Sunday, 7 July 2013

Walking on the (literary) dark side

A. M. Homes: is the truth darker than her fiction?

A. M. Homes prize-winning novel May We Be Forgiven is ‘breathtakingly dark’ according to Mark Brown, art correspondent for the The Guardian. I haven’t read it yet but, according to Brown, May We Be Forgiven: ‘has a devastating car crash, adultery and a murder within the space of the first 14 pages.’ Does that sound like too much? I, for one, don’t think so.

I’ve never been a fan of horror movies or thrillers. I don’t like to see blood spill or heads roll; I get frustrated with whodunnits because I’m more interested in the whydunnit. Yet I’m tempted to the dark side when reading – and writing – because books help us explore and interpret that darkness. Many great novels, Emma Donoghue’s Room or Lionel Shriver’s We Need to Talk about Kevin, for example, don’t just have a dark side, but were in fact inspired by heinous human deeds. We all know life can be cruel, so why wouldn’t we expect or want our literature to reflect that? These books have the potential to shine a light into the darkness and help us understand the incomprehensible. The best novels give us both light and shade, the light all the more lovely in contrast to the gloom.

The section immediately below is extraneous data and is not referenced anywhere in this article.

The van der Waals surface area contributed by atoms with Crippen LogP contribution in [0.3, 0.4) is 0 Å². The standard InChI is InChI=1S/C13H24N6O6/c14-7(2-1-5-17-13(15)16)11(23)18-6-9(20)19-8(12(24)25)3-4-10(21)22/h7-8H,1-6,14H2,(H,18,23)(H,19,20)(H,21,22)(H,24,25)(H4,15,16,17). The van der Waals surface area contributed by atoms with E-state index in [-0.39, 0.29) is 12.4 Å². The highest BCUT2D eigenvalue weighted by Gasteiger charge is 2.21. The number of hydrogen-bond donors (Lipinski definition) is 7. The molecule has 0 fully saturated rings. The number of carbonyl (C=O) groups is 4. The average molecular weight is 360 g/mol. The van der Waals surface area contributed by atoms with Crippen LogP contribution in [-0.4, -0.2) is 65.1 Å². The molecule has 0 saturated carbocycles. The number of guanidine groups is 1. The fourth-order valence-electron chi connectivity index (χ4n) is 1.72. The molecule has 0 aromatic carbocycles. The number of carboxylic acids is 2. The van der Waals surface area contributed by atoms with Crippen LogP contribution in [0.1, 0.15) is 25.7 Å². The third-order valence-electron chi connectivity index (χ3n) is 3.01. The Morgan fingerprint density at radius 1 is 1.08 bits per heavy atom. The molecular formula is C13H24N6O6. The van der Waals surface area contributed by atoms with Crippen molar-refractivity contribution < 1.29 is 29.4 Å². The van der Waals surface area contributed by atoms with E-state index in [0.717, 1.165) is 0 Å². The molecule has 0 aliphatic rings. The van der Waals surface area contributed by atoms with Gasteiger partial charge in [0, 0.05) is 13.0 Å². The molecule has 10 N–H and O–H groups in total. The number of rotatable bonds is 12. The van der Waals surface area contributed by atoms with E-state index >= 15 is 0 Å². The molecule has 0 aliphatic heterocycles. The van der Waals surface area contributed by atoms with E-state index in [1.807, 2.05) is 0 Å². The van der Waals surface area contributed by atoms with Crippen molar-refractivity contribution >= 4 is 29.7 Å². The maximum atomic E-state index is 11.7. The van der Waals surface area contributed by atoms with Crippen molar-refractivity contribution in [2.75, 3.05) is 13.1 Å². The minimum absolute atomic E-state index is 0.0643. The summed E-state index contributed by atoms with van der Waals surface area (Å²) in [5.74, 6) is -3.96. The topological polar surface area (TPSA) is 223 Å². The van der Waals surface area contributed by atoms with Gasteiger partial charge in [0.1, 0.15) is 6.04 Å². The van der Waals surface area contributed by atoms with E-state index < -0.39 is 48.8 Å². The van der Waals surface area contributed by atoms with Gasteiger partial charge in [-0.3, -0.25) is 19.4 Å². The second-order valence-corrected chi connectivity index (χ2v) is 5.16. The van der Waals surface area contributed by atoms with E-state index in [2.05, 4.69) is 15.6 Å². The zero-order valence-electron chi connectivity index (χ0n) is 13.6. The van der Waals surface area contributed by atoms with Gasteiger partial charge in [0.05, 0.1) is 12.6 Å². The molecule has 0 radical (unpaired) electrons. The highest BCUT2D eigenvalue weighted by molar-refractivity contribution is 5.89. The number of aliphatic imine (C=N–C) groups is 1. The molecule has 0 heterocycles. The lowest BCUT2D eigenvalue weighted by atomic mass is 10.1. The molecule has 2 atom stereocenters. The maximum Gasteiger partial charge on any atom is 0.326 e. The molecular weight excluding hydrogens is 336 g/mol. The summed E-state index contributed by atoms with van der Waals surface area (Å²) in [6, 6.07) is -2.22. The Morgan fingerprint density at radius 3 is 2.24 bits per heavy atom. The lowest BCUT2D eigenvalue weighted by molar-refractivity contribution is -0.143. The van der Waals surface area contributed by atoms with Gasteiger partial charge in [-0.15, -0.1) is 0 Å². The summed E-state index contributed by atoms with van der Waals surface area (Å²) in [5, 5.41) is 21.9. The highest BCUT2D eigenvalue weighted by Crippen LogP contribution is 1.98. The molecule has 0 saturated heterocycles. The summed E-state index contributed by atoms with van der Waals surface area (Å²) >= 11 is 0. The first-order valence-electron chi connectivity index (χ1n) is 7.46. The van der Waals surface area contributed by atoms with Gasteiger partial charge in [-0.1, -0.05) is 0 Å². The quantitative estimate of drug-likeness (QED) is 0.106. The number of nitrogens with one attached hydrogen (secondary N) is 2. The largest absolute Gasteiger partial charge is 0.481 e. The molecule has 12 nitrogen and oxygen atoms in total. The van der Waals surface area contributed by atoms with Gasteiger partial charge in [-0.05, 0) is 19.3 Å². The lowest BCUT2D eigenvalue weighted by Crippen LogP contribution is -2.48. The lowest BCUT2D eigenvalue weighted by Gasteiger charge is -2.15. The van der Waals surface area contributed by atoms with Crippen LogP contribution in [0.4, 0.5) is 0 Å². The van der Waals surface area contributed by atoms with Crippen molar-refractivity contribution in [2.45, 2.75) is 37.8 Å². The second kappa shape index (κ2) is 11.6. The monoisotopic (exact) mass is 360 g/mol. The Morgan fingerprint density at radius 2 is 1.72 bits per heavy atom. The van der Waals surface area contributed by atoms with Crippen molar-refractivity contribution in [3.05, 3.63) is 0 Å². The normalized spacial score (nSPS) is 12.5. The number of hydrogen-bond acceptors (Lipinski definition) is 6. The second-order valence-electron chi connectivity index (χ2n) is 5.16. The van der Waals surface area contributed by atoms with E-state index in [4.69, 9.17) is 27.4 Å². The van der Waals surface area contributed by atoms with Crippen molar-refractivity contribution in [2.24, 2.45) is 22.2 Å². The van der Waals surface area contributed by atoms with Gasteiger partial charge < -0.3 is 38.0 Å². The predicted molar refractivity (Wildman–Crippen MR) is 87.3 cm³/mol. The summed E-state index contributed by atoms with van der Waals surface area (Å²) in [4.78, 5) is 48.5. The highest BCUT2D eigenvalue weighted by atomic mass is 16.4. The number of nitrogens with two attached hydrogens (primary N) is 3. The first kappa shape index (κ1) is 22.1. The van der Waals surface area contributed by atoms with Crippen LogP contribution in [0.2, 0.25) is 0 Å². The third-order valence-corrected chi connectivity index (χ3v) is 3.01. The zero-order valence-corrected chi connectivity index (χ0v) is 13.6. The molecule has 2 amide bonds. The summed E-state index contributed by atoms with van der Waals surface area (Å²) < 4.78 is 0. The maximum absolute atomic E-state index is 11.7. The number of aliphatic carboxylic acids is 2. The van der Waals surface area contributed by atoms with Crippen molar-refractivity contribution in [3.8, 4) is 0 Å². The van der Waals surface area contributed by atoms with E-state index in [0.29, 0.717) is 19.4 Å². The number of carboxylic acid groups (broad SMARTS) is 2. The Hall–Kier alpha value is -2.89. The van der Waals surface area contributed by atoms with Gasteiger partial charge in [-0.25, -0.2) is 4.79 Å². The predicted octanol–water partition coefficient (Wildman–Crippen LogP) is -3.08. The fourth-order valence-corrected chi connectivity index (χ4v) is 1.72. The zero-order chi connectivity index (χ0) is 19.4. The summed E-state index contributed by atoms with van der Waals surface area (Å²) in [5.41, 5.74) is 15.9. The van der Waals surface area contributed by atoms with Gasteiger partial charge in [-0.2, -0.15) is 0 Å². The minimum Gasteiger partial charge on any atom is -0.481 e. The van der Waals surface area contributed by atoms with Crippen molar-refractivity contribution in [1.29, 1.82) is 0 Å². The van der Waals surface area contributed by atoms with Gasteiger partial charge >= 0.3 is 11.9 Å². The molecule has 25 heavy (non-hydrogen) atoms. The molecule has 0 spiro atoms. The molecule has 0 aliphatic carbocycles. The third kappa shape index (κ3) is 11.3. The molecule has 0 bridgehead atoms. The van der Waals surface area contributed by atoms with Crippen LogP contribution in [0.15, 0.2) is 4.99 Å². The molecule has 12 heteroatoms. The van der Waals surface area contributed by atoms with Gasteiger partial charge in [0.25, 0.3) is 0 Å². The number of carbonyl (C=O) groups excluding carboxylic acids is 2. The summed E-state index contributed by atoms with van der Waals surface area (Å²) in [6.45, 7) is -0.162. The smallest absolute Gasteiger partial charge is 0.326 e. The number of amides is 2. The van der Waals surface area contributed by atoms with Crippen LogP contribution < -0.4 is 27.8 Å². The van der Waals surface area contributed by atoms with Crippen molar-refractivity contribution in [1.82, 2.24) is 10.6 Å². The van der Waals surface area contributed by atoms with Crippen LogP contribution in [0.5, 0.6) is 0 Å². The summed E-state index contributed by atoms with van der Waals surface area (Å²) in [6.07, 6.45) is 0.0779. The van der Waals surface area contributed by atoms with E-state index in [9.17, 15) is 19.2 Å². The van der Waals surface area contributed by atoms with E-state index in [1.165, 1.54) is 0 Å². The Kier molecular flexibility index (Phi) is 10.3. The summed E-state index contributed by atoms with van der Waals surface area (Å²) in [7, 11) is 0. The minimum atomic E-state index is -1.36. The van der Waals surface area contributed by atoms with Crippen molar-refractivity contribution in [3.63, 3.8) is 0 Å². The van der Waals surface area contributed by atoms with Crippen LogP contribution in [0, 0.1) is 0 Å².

My own novel Burned has been described as dark. To start with I was surprised, I thought I’d written a book celebrating the transforming power of parental love. Now, on reflection, I’m pleased to hear that adjective applied to my writing. Not so long ago I was browsing The Reading Chronicle online and read that someone had committed the very crime that lies at the heart of my book. So to anyone who says they aren’t comfortable with dark novels, I’d simply say: ‘don’t read them.’ But don’t kid yourself: the truth, if I may rephrase an old saying, is darker than fiction.

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